Monday, November 21, 2011

Rafting the Big Ditch: A Grand Canyon Odyssey

Posted By on Mon, Nov 21, 2011 at 9:10 AM

In this week's Boise Weekly, I write about three-week trip down the Grand Canyon. Here's a preview of what's to come:

As I scouted from atop a neatly formed pile of billion-year-old lava rock on river right with my heart in my throat, I knew that this was going to get western. There was no clean line—just a complex series of massive ledge holes, rocks, erratic haystack waves and dangerous pour overs—one after another. Lava Falls was either going to eat my lunch, or I was going to row a superman line that would surely find its way onto my most-daring-attempts list.

Click here to see a slideshow of pictures you won't get in the print edition of my story.

And from the travelogue:

Week 1:
The trip started off with some very nice, timid flat water as we passed under the Lees Ferry Bridge and entered the Marble Canyon section of the Grand. I was surprised to see that my cell phone still worked but turned it off nonetheless. We made camp at Soap Creek, eager to get into our first noteworthy rapid the next day. House Rock rapid proved to be a roaring wave train around a large boulder that made for a fun ride, although I didn't even get wet. Future rapids would more than make up for this lackluster inaugural run. The next few days would be full of epic hikes and truly wild scenery, including Red Wall Cavern and Saddle Canyon.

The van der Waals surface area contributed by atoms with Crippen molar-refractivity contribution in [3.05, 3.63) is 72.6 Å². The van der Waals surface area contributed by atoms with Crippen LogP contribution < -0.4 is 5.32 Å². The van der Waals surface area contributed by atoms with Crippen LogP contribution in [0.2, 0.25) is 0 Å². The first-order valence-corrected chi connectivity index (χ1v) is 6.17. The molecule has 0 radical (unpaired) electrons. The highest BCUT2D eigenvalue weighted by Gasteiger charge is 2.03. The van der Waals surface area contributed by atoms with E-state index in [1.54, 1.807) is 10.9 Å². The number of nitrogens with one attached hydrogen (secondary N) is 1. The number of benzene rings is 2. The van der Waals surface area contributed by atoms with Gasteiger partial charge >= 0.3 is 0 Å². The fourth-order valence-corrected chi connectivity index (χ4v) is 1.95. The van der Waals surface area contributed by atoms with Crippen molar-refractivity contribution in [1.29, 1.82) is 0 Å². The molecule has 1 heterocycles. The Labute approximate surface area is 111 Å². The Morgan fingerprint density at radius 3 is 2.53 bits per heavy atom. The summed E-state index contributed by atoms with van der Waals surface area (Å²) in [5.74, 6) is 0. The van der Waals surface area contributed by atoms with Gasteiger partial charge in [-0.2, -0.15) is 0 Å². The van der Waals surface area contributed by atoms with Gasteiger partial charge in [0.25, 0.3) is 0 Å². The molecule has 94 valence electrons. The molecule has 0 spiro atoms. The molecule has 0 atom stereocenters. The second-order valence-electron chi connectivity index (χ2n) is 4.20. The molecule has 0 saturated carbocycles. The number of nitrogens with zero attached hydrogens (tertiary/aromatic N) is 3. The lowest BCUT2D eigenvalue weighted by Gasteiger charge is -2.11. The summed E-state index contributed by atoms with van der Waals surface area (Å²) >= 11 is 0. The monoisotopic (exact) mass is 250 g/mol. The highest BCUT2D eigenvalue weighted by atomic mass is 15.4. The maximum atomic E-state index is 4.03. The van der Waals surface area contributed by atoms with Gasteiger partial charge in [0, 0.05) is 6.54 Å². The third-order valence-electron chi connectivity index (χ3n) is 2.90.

Red Wall Cavern is just that, an enormous amphitheater-esque sandy cavern formed by millions of years of the Colorado River wearing into the canyon wall. On day three, we stopped for lunch here, where I promptly tweaked my right ACL playing frisbee. An ace wrap and a cold beer, and I was back in prime form to hobble my way through the coming week's slot canyon hikes.

The side hikes are what make this trip really special. Every day you choose from any number of epic hoof-abouts to historical sites, waterfalls, rock formations and overlooks. Some are truly epic, while others amount to nothing more than a relaxing stroll. Some take a full day, others just a few minutes.

Saddle Canyon was about a mile and a half each way, and proved to be one of the better hikes of the entire trip. As with most Grand Canyon hikes, it began by us navigating to a narrow creek bed adjacent to a white sand beach. As we entered the shade, the greenery took over. I never imagined how lush these small oases could be, although most of them see minimal sunlight and have an active water source. We scrambled over small boulders, through tight symmetrical strata to a dead end at a small series of beautiful waterfalls. A dip in the crisp creek water, and we headed back down, eager to get to camp and relax by the fire.

We ended week one by picking up the last two members of our group, who had hiked 10 miles in to Phantom Ranch on one of the many public trails accessing the Grand Canyon.

Week 2:
Our second week on the river was heavily punctuated by vertical hikes and fast-moving water. We hiked up the magnificent blue waters of the Little Colorado River, the arid rocky overlook of Carbon Creek, the vibrant falls of Elf's Chasm, and got lost on a 12-mile scramble from Topeats Creek to Deer Creek by way of Thunder River. All of these hikes were extraordinary, but they were nothing compared to the whitewater we saw during that second week.